From there (at night) to Docks c/o Bowler at Docks, Oil Tanker, Timber Yard, Coal and Tea Barges; Duke of Devonshire’s house, Pall Mall.

All Clear at 3 am.

– – – – – – –


Heavy fire raids in January, February and March. Citizens’ army of fire-fighters, trained with stirrup pump and buckets, had learnt to master most of the smaller outbreaks leaving the firemen to concentrate on the bigger jobs.

Sunday night, May 10th – Climax of the bombing.

It was my good fortune to be on leave in Bletchley that night but when I returned to Station on Monday morning I found all but the W.R. Att. Evacuated as an UX (unexploded) bomb was buried deep in the school yard.

That was a never-to-be-forgotten week! I spent most of my time at Cannon Street Station (cold storage) and by the riverside where many factories had been laid to waste and debris was burning over acres of rubble.

Raids slackened off after that for which I was very thankful and I went into a London hospital for an operation in November, to cure a trouble brought on by my many hardships and exertions.

(I will leave the reader to work out what that might have been. Obviously, for my father it was rather a delicate matter; one that wasn’t mentioned in polite circles!)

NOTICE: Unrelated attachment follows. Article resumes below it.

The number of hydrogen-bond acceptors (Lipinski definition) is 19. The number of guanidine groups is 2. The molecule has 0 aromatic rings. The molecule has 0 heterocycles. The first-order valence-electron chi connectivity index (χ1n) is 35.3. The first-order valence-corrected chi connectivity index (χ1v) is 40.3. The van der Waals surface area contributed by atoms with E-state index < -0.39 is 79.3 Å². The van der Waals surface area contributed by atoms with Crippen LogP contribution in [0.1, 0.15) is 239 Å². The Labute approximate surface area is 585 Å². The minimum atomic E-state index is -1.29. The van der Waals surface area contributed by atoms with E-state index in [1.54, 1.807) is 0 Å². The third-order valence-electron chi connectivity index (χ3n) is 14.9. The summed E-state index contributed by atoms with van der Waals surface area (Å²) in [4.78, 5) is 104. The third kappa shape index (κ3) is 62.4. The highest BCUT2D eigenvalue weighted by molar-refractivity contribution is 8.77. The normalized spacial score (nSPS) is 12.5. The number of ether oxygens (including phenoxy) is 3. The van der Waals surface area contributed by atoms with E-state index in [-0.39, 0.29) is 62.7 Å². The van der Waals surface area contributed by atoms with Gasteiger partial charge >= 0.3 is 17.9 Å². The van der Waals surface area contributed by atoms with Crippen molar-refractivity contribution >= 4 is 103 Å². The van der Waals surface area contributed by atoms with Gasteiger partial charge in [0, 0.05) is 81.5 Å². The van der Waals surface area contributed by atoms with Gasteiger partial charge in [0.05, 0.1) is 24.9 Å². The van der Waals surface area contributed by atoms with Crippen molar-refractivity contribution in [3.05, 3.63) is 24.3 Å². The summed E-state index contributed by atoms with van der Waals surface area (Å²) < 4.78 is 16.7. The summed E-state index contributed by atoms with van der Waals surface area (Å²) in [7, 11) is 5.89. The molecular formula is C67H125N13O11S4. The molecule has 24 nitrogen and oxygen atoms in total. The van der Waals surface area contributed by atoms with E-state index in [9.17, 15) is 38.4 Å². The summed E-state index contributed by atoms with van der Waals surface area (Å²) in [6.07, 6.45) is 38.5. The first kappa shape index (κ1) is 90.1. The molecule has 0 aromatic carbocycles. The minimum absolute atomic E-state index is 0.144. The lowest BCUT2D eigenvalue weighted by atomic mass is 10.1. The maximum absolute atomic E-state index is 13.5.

– – – – – – –

3rd Chapter

July 1943

Transfer to Chesham granted.

Last day in London. T.T.L. (is he saying Ta-ta London, I wonder?)

William had been attempting to get a transfer out of London to be nearer to Bletchley when he saw a post advertised in Chesham and knowing that it was in Bucks, he applied for it.

Unfortunately, public transport was almost non-existent at that time and on one occasion mother cycled home with him from Chesham to Bletchley – which are approximately 35 miles apart!


Bad raid on Chesham; 17 UX bombs buried!

His next move was to Wolverton which is on the main LMS railway line about seven miles north of Bletchley.

December 1943

Finally, William was transferred to Bletchley despite:A slight expectation of flying bombs’ (it was ‘plenty’ not slight!).

Other work involved aeroplane crashes and railway trains.

After which William says: “And so to 1946 when I resigned.

My fireman’s career was over!

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P363 Spurgeon Memorial Church

Today (July 1st, 2016) at Bletchley Community Heritage, I quite unexpectedly had to scan some literature written by Peter Denchfield, the title being, The Great War ‘Fallen Heroes’ of Spurgeon Memorial Baptist Church. This seemed very appropriate because on July 1st, 1916, 100 years previously, the dreadful Battle of the Somme commenced, the four-month offensive resulting in more than one million casualties.